Vanguard (Nigeria) | August 02, 2007
OPS urges restraint in signing EPA agreement
By Franklin Alli
AS Nigeria prepares to host trade ministers from the EU (European Union) to discuss Economic Partnership Agreement between the EU and the African, Carribean, and Pacific(ACP) countries next month, the Organised Private Sector (OPS) has urged restraint in signing the pact. OPS has also declared its intention to be involved in the talk.
This was their position during a forum entitled ‘Organised Private Sector workshop on Developing National Position on the Economic Partnership Agreement (EPAs),organised by the Nigerian Association of Chambers of Commerce, Industry, Mines and Agriculture (NACCIMA) and Trade Network Initiative, and sponsored by Oxfam GB Nig.
Captains of Commerce and Industry at the forum who provided in-depth and critical analysis on the would-be impacts of the EPAs, warned that the proposed trade agreements are not in the best interest of the growth of industry in the country. OPS should not be left out of the parley.
OPS believes its input will properly guide government decision on whether or not the country should be a signatory to the agreement.
“Government should not rush into signing the EPA Agreement until the existing wide gaps in the level of economic development between and among the negotiating groups are addressed for mutual benefit to all parties concerned,” said NACCIMA President, Dr. Ignatius Adaji.
“EPAS if not properly handled will kill local economy. Ordinarily the partnership does not appear to be bad but in-depth look indicates EU on the high side while ACP countries on the low side,” said Chief Joe Ifejika, Director of Field Services Manufacturers Association of Nigeria (MAN).
The Director General, Nigerian Employers Consultative Association (NECA), Mr. Segun Osinowo, in his submission, stated that opening our domestic market to foreign competition will cause many of our businesses to go under. This, he said is especially necessary, as most of our negotiators do not have the requisite capacity to carry out these negotiations. Represented by Mrs. Uche Ajaegbu, the NECA DG, said the agreement should be carefully managed in order to protect our local industries from the influx of fake or substandard products.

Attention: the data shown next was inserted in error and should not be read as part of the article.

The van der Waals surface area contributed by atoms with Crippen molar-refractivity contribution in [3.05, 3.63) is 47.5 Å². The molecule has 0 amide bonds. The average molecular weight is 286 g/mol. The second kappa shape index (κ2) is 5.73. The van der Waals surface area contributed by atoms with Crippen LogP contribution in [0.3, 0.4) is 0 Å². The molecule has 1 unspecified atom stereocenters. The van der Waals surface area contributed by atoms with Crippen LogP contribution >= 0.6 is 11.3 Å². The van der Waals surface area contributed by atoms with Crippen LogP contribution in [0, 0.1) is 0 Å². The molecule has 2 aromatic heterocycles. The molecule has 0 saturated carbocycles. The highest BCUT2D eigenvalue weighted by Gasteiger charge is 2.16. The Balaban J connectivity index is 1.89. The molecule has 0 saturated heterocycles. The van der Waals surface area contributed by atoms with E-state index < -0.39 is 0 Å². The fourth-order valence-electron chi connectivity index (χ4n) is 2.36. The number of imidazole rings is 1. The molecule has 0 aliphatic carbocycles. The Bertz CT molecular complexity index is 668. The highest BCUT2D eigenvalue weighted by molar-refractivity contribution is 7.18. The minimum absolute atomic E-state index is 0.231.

According to the Chairperson Trade Network Initiative (TNI), Hauwa Mustapha, trade relation between EU and ACP countries is unequal partnerships. She noted that while manufacturing firms in the EU are stronger and vibrant, the same can’t be said of a developing economy like Nigeria where manufacturing sector is still wobbling.
Meanwhile, the current round of EPA negotiations has been sparked by the expiry of previous trade agreements between the EU and ACP countries. Since 1975, political and economic relations between the two blocs have been governed by a series of five-year Lome Conventions.
The last Lome Convention came to an end in 2000, and was replaced by the Cotonou Partnership Agreement, which had the principal objectives of reducing poverty and promoting sustainable development of ACP countries and their gradual integration into the world economy.
Under the Cotonou Agreement, the EU and ACP countries agreed to maintain the Lome preferential system until the end of 2007, and then to replace it with a new Economic Partnership Agreement that would be WTO compatible.
Under the World Trade Organisation rules, both parties must liberalise, with the ACP being required to give duty-free access to all EU exports.
So from January 2008, ACP countries must open their own markets to direct competition from highly competitive EU goods and services. Under the proposed EPAs farmers and producers in ACP countries will be forced into direct and unfair competition with efficient and highly subsidied EU producers, regional integration among ACP countries will be severely undermined, and ACP governments will lose substantial revenue along with many of the policy tools they need to support economic and social development.
Under the EPA, the EU through the European Development Fund (EDF), has pledged to disburse a total of 22.7 billion Pound assistance package covering 2008 -13 for all 79 ACP countries.